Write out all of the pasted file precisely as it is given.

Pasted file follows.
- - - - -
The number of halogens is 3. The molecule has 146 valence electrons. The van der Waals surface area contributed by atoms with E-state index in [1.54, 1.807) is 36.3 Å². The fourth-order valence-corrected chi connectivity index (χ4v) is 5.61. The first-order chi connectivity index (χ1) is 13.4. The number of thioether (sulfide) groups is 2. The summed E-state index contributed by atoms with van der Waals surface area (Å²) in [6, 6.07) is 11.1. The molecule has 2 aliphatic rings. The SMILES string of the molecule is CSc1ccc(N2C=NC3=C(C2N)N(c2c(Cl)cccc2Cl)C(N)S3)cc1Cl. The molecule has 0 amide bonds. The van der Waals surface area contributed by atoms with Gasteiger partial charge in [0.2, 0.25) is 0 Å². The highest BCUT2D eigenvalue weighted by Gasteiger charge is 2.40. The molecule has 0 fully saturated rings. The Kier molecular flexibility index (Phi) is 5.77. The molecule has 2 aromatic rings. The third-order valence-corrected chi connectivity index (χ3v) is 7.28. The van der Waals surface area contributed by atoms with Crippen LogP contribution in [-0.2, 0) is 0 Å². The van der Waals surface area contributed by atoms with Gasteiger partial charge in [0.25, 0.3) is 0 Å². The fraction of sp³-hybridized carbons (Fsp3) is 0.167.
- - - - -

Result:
The number of halogens is 3. The molecule has 146 valence electrons. The van der Waals surface area contributed by atoms with E-state index in [1.54, 1.807) is 36.3 Å². The fourth-order valence-corrected chi connectivity index (χ4v) is 5.61. The first-order chi connectivity index (χ1) is 13.4. The number of thioether (sulfide) groups is 2. The summed E-state index contributed by atoms with van der Waals surface area (Å²) in [6, 6.07) is 11.1. The molecule has 2 aliphatic rings. The SMILES string of the molecule is CSc1ccc(N2C=NC3=C(C2N)N(c2c(Cl)cccc2Cl)C(N)S3)cc1Cl. The molecule has 0 amide bonds. The van der Waals surface area contributed by atoms with Gasteiger partial charge in [0.2, 0.25) is 0 Å². The highest BCUT2D eigenvalue weighted by Gasteiger charge is 2.40. The molecule has 0 fully saturated rings. The Kier molecular flexibility index (Phi) is 5.77. The molecule has 2 aromatic rings. The third-order valence-corrected chi connectivity index (χ3v) is 7.28. The van der Waals surface area contributed by atoms with Crippen LogP contribution in [-0.2, 0) is 0 Å². The van der Waals surface area contributed by atoms with Gasteiger partial charge in [0.25, 0.3) is 0 Å². The fraction of sp³-hybridized carbons (Fsp3) is 0.167.